- Finding solutions to your digital archiving problems
Main Standards and references
The eArchiving specifications are based on common, international standards for transmitting, describing and preserving digital data. The main standard is the Reference model for an Open Archival Information System (OAIS) (OAIS Reference model) which has Information Packages as its basis. The main standard for transmitting Information Packages is the Metadata Encoding and Transmission Standard (METS), and the main standard for preserving Information Packages is Preservation Metadata Implementation Strategies (PREMIS).
OAIS Reference Model
The conceptual starting point of the information package specifications, use cases and process of the E-ARK project was the Open Archival Information System (OAIS) Reference Model (https://public.ccsds.org/pubs/650x0m2.pdf). The OAIS Reference Model is designed as a conceptual framework of a digital archive. The model defines three types of information packages and a set of electronic archival processes.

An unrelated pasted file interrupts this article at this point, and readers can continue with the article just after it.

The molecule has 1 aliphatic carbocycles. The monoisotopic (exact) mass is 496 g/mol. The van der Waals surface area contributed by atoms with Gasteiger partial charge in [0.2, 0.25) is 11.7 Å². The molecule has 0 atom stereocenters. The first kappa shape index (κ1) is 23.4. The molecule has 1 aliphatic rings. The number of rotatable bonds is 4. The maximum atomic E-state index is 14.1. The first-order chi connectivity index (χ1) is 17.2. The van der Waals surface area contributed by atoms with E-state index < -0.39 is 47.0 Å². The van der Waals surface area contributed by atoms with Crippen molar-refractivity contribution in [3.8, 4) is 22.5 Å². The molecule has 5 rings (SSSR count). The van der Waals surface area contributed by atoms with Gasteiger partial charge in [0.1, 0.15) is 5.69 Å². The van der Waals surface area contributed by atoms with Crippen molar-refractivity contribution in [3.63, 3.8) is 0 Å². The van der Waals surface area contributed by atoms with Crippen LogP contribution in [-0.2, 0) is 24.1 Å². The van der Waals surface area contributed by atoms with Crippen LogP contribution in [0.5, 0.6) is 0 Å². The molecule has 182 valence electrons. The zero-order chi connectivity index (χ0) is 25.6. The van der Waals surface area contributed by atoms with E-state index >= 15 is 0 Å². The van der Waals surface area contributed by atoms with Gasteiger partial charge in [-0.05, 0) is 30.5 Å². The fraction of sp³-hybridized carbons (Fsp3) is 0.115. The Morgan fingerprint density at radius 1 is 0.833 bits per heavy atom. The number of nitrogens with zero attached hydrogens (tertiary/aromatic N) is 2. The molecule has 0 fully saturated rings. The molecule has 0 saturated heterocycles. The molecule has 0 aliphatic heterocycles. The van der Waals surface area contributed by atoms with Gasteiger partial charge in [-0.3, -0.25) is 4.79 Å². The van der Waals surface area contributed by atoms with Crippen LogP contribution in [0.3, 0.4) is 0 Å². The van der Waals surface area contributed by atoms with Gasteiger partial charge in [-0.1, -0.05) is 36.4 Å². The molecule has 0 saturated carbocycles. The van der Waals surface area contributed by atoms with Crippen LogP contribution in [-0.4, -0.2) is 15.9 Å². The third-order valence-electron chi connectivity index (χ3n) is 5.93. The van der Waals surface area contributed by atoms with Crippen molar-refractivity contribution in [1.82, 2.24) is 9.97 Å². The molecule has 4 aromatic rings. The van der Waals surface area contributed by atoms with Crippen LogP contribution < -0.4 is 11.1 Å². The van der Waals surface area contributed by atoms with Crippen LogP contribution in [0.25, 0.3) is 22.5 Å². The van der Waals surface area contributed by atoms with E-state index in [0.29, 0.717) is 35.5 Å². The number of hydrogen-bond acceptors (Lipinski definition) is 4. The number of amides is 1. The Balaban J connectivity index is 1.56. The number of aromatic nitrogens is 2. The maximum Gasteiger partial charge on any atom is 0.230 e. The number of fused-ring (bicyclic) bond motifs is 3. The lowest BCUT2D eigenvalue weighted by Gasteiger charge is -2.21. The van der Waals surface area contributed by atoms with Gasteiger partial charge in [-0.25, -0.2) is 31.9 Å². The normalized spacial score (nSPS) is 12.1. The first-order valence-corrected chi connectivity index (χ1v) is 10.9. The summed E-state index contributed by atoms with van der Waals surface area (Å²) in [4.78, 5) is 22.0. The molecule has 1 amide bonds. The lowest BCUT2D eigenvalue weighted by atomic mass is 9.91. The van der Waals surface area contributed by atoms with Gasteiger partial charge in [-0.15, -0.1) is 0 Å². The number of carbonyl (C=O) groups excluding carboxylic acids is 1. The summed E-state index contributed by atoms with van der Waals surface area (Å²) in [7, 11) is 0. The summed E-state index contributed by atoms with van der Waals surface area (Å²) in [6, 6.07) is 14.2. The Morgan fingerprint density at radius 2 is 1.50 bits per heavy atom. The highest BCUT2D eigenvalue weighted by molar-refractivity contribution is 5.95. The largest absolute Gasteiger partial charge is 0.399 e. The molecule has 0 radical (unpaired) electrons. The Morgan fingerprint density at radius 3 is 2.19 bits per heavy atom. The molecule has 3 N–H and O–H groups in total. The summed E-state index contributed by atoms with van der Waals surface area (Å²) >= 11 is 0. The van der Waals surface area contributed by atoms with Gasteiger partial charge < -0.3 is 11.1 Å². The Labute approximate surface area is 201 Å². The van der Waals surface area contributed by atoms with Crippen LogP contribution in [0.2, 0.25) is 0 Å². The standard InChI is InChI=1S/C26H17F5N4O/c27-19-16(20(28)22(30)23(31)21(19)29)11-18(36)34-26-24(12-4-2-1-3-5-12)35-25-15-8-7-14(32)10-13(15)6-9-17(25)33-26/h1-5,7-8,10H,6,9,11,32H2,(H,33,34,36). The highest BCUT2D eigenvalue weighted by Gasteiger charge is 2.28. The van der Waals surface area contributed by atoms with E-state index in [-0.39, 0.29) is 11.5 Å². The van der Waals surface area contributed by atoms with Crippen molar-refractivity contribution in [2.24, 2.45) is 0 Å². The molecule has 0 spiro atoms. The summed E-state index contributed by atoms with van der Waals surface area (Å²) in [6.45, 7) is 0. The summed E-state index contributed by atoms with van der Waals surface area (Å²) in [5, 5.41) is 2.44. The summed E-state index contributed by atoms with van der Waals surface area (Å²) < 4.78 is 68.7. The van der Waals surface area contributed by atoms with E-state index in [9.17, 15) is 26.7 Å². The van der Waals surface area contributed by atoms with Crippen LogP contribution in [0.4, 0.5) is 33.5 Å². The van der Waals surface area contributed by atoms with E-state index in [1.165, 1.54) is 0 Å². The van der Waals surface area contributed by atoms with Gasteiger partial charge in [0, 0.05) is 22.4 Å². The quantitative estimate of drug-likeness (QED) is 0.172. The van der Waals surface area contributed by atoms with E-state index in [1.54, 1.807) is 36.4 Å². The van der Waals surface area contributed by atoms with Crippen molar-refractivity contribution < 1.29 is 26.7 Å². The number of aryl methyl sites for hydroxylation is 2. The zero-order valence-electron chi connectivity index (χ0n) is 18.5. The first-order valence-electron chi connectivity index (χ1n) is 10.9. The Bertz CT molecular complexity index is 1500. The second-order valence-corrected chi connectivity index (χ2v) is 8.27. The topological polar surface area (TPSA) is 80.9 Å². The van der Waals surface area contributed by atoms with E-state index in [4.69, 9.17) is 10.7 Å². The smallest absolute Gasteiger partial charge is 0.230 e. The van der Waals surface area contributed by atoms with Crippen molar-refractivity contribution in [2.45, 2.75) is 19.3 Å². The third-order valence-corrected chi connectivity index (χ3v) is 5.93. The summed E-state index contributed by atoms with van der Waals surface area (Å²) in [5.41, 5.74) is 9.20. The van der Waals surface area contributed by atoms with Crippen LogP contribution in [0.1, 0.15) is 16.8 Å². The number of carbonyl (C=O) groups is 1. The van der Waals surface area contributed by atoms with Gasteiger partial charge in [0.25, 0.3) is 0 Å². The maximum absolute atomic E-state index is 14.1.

OAIS Functional Entities (source: public.ccsds.org)
An information package, according to the OAIS model, contains the archival content along with descriptive and technical metadata. The three information package types are:
- Submission Information Package (SIP), i.e. the input of the archive,
- Dissemination Information Package (DIP), the output of the archive and
- Archival Information Package (AIP), the internal format managed by the archive during long-term preservation.
The processes of an OAIS archive are:
- Archival Storage
- Preservation Planning
- Data Management
The above list is often extended with a Pre-Ingest process. Pre-Ingest covers the data and metadata assessment and compilation into the Submission Information Package. The Pre-Ingest process is usually performed by the data producer institution (Producer).
E-ARK uses cases and processes
In the scope of the E-ARK project (a predecessor of the eArchiving Building Block running in 2014-17) the E-ARK team has
- identified the E-ARK use cases and detailed the related OAIS processes,